Christina: Transition is about Spirituality from start to finish

Revd Dr Christina Beardsley
credit: Christa Holka

‘I’ve been intrigued for a long time by suggestions that trans people are more interested in religion than other people – perhaps because of having to push boundaries and live on the edge?’







Revd Dr Christina Beardsley describes herself as a woman with a transsexual history. She is happy to share her story. Looking back she feels she had a female identity from a very young age. She is an ordained priest in the Church of England and has a PhD in theology. She met her partner of forty-three years (and now her husband) in her 20’s while at university and first came out as gay, before realising that what she really wanted was to transition. Christina worked as a vicar in a parish near Portsmouth for 15 years and then as a Hospital Chaplain during and after her transition for over 14 years. She now works as the Lead Chaplain in a multi-faith team at a large London hospital. As she is legally a woman, she and her husband were able to marry in a church in Sept 2006, something that gave them great pleasure.

“I like to quote my friend who says, ‘Transition is about spirituality from start to finish, because it is about making the outside reflect what is inside and what is inside is spiritual’. In 1997, I woke up in the early hours one morning and thought, ‘Actually, what you have to do is complete your PhD and look at your gender, as these are the two unfinished items of business in your life’.

Christina came out as transgender to her spiritual director in the 1990s but went on to transition in 2001.

‘I use saris for dancing, movement and contemplative prayer work, and I feel spiritual energies coming through. Friends then bought me a red sari with an elephant motif. I took it to a dance workshop and the facilitator asked for my ring and the sari. The leader then pulled the whole sari through the ring and said, ‘There is a whole lot of creativity, a whole lot of energy stored up for you and you just need to let it in, but all you need is for the tiniest little gap for it to get through and it will all come flooding through’. On reflection, I think that is what my transition has been: it has allowed the pent-up stuff to come out.’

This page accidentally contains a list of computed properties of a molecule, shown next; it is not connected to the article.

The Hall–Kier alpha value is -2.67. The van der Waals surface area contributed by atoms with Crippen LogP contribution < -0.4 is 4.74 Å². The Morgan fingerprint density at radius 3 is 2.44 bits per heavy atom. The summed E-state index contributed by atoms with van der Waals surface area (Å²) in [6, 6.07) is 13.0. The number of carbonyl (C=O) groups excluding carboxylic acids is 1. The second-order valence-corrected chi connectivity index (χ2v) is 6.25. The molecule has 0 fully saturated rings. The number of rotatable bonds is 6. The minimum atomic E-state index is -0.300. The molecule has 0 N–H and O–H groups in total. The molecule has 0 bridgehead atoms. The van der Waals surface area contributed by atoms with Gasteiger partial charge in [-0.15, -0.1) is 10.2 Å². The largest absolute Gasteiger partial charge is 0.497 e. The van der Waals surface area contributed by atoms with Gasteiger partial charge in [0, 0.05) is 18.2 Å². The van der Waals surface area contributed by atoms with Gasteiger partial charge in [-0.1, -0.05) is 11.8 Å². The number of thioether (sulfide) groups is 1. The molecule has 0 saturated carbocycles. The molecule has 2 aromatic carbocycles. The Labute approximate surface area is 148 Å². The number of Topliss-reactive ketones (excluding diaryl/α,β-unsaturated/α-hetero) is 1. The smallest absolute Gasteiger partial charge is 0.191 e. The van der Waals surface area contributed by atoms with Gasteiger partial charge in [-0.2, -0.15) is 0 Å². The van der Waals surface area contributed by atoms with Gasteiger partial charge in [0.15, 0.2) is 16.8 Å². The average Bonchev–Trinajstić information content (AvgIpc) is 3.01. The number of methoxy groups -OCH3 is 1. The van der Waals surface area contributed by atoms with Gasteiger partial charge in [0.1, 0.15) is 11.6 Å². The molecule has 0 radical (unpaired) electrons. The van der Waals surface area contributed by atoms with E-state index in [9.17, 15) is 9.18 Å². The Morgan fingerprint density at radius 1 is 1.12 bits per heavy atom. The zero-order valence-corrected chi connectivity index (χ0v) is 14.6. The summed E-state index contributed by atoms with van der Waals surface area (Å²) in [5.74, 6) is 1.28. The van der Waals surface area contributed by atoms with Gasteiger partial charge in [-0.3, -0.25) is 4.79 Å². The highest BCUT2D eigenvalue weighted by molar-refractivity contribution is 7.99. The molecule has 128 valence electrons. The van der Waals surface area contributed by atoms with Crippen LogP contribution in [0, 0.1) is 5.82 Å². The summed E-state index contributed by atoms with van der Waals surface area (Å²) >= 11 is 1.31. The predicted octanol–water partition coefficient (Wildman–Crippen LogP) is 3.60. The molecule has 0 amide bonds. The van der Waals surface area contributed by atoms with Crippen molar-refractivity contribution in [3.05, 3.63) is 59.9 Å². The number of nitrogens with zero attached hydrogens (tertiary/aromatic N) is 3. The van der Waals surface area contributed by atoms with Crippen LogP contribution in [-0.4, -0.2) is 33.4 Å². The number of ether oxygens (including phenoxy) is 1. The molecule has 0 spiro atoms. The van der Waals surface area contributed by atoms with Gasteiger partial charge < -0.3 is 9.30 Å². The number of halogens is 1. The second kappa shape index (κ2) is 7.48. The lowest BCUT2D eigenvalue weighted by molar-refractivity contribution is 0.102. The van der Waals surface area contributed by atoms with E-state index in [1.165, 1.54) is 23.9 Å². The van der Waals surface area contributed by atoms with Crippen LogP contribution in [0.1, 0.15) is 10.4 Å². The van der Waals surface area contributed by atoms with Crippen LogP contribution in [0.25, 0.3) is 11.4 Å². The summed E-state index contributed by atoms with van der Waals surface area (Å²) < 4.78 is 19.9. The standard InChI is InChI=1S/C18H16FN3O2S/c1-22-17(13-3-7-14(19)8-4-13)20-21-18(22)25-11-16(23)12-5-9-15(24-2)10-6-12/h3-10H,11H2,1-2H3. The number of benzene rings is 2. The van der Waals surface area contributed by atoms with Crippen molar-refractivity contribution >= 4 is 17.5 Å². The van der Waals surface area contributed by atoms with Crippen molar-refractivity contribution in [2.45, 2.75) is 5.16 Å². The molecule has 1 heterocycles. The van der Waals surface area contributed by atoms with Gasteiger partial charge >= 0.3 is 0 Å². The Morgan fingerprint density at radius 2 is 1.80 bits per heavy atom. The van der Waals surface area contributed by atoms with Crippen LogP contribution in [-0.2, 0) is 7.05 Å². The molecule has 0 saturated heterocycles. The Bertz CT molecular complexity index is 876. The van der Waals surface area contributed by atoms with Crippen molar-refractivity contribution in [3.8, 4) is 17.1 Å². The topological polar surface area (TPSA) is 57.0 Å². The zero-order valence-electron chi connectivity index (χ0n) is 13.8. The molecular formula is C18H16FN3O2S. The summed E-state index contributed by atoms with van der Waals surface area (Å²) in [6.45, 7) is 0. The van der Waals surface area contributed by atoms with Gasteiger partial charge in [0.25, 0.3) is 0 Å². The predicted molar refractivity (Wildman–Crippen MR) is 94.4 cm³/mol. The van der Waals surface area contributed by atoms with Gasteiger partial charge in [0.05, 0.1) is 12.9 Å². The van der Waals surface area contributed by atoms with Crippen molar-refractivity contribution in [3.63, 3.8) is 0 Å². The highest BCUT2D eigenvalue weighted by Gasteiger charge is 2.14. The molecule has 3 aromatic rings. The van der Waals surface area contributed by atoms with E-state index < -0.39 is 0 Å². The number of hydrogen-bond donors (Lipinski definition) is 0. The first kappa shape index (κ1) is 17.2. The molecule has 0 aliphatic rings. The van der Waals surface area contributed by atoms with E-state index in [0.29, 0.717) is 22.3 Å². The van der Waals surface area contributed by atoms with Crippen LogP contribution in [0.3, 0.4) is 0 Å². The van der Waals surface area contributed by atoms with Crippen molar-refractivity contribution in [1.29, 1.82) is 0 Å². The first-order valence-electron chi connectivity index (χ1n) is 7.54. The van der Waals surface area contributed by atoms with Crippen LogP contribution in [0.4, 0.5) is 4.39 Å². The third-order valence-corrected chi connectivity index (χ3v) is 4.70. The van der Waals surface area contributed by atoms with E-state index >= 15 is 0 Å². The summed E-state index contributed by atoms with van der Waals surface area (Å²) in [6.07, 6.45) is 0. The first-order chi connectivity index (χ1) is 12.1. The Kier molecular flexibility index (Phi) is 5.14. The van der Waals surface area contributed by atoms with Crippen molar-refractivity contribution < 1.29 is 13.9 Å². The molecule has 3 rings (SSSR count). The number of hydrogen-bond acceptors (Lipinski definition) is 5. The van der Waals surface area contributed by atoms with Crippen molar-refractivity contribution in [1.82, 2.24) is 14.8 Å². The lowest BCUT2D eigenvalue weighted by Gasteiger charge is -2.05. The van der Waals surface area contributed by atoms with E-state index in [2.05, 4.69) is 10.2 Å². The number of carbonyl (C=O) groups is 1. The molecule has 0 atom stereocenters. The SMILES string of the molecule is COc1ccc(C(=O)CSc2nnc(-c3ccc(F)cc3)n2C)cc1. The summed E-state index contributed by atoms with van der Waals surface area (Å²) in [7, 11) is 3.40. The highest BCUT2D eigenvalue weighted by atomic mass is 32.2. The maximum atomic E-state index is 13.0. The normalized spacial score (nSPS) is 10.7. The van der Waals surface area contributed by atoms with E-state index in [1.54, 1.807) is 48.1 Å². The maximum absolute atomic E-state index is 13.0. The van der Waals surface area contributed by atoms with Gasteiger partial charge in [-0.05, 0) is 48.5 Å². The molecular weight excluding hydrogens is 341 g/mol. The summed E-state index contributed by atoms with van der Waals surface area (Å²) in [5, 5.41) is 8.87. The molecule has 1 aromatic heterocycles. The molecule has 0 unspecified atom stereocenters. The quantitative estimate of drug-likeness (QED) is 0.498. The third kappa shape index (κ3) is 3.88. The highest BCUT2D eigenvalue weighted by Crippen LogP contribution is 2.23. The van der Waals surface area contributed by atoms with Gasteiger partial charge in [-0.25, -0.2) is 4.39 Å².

She has since found out that this type of very fine sari is put over shrines and very holy objects, and the elephant god Ganesh is also significant.

When first ordained she was interested in but not overly-preoccupied with vestments, but prior to coming out she has explored them more, especially the variety of elegant and exotic robes, and  at one stage made a collection of them.

‘Exotic robes are gender-neutral, and many male as well as female clergy ‘enjoy’ exotic robes. When I was first ordained I was not overly preoccupied with vestments, but when I came out I explored them more, and at one stage I made a collection of them. There’s a close link between play and prayer.’

 ‘We transform institutions by transforming people. So trans people along with straight people, gay people, people of various ethnicities, race / religion, we have to be these agents of transformation. We have to be these agents of transformation…but it is about other people and the society we live in and the workplace we are set in and what we can do to make it better.’